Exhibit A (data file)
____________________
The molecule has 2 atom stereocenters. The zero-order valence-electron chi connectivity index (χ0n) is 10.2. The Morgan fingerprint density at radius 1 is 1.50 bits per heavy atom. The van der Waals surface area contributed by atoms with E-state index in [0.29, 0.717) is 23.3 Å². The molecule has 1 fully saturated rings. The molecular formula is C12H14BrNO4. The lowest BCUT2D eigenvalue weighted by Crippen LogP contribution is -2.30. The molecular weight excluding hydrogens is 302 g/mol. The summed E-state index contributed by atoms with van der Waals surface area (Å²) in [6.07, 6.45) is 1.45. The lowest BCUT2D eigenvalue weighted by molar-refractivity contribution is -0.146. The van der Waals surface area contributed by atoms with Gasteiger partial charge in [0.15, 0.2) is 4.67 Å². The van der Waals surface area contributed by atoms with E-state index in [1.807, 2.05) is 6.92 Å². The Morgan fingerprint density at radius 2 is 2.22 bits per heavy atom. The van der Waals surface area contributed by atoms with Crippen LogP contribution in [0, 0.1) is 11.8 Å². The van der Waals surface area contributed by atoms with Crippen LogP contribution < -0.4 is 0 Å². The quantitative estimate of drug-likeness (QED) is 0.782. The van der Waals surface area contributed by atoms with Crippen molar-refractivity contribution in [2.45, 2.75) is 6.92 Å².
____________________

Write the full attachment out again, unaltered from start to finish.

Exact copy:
The molecule has 2 atom stereocenters. The zero-order valence-electron chi connectivity index (χ0n) is 10.2. The Morgan fingerprint density at radius 1 is 1.50 bits per heavy atom. The van der Waals surface area contributed by atoms with E-state index in [0.29, 0.717) is 23.3 Å². The molecule has 1 fully saturated rings. The molecular formula is C12H14BrNO4. The lowest BCUT2D eigenvalue weighted by Crippen LogP contribution is -2.30. The molecular weight excluding hydrogens is 302 g/mol. The summed E-state index contributed by atoms with van der Waals surface area (Å²) in [6.07, 6.45) is 1.45. The lowest BCUT2D eigenvalue weighted by molar-refractivity contribution is -0.146. The van der Waals surface area contributed by atoms with Gasteiger partial charge in [0.15, 0.2) is 4.67 Å². The van der Waals surface area contributed by atoms with E-state index in [1.807, 2.05) is 6.92 Å². The Morgan fingerprint density at radius 2 is 2.22 bits per heavy atom. The van der Waals surface area contributed by atoms with Crippen LogP contribution in [0, 0.1) is 11.8 Å². The van der Waals surface area contributed by atoms with Crippen LogP contribution < -0.4 is 0 Å². The quantitative estimate of drug-likeness (QED) is 0.782. The van der Waals surface area contributed by atoms with Crippen molar-refractivity contribution in [2.45, 2.75) is 6.92 Å².